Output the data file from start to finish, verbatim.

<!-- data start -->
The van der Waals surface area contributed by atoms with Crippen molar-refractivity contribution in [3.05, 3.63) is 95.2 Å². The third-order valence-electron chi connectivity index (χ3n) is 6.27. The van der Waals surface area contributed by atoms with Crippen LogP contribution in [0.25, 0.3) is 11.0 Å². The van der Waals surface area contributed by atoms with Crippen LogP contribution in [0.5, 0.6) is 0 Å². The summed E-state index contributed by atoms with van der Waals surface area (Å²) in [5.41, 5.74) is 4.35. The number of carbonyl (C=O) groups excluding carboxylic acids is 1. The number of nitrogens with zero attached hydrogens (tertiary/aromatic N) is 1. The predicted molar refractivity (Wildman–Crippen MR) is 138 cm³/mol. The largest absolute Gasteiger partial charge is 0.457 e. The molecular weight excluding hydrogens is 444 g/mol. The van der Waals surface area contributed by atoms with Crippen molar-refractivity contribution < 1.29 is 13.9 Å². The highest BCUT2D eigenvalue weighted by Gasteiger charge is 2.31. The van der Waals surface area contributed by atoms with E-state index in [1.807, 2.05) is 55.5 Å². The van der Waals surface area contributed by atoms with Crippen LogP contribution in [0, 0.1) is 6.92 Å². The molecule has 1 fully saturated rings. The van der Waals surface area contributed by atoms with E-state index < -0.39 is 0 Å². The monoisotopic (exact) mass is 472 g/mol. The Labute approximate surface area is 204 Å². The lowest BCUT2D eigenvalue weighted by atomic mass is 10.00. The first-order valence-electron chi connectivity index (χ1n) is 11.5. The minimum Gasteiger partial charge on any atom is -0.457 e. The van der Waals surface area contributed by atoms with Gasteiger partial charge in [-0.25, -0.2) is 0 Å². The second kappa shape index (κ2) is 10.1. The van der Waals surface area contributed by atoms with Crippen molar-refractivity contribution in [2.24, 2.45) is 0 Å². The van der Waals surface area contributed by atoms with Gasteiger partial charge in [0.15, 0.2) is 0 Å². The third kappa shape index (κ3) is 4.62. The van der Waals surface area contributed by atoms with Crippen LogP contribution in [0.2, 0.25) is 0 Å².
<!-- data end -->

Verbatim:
The van der Waals surface area contributed by atoms with Crippen molar-refractivity contribution in [3.05, 3.63) is 95.2 Å². The third-order valence-electron chi connectivity index (χ3n) is 6.27. The van der Waals surface area contributed by atoms with Crippen LogP contribution in [0.25, 0.3) is 11.0 Å². The van der Waals surface area contributed by atoms with Crippen LogP contribution in [0.5, 0.6) is 0 Å². The summed E-state index contributed by atoms with van der Waals surface area (Å²) in [5.41, 5.74) is 4.35. The number of carbonyl (C=O) groups excluding carboxylic acids is 1. The number of nitrogens with zero attached hydrogens (tertiary/aromatic N) is 1. The predicted molar refractivity (Wildman–Crippen MR) is 138 cm³/mol. The largest absolute Gasteiger partial charge is 0.457 e. The molecular weight excluding hydrogens is 444 g/mol. The van der Waals surface area contributed by atoms with Crippen molar-refractivity contribution < 1.29 is 13.9 Å². The highest BCUT2D eigenvalue weighted by Gasteiger charge is 2.31. The van der Waals surface area contributed by atoms with E-state index in [1.807, 2.05) is 55.5 Å². The van der Waals surface area contributed by atoms with Crippen LogP contribution in [0, 0.1) is 6.92 Å². The molecule has 1 fully saturated rings. The van der Waals surface area contributed by atoms with E-state index < -0.39 is 0 Å². The monoisotopic (exact) mass is 472 g/mol. The Labute approximate surface area is 204 Å². The lowest BCUT2D eigenvalue weighted by atomic mass is 10.00. The first-order valence-electron chi connectivity index (χ1n) is 11.5. The minimum Gasteiger partial charge on any atom is -0.457 e. The van der Waals surface area contributed by atoms with Gasteiger partial charge in [-0.25, -0.2) is 0 Å². The second kappa shape index (κ2) is 10.1. The van der Waals surface area contributed by atoms with Crippen molar-refractivity contribution in [2.24, 2.45) is 0 Å². The van der Waals surface area contributed by atoms with Gasteiger partial charge in [0.15, 0.2) is 0 Å². The third kappa shape index (κ3) is 4.62. The van der Waals surface area contributed by atoms with Crippen LogP contribution in [0.2, 0.25) is 0 Å².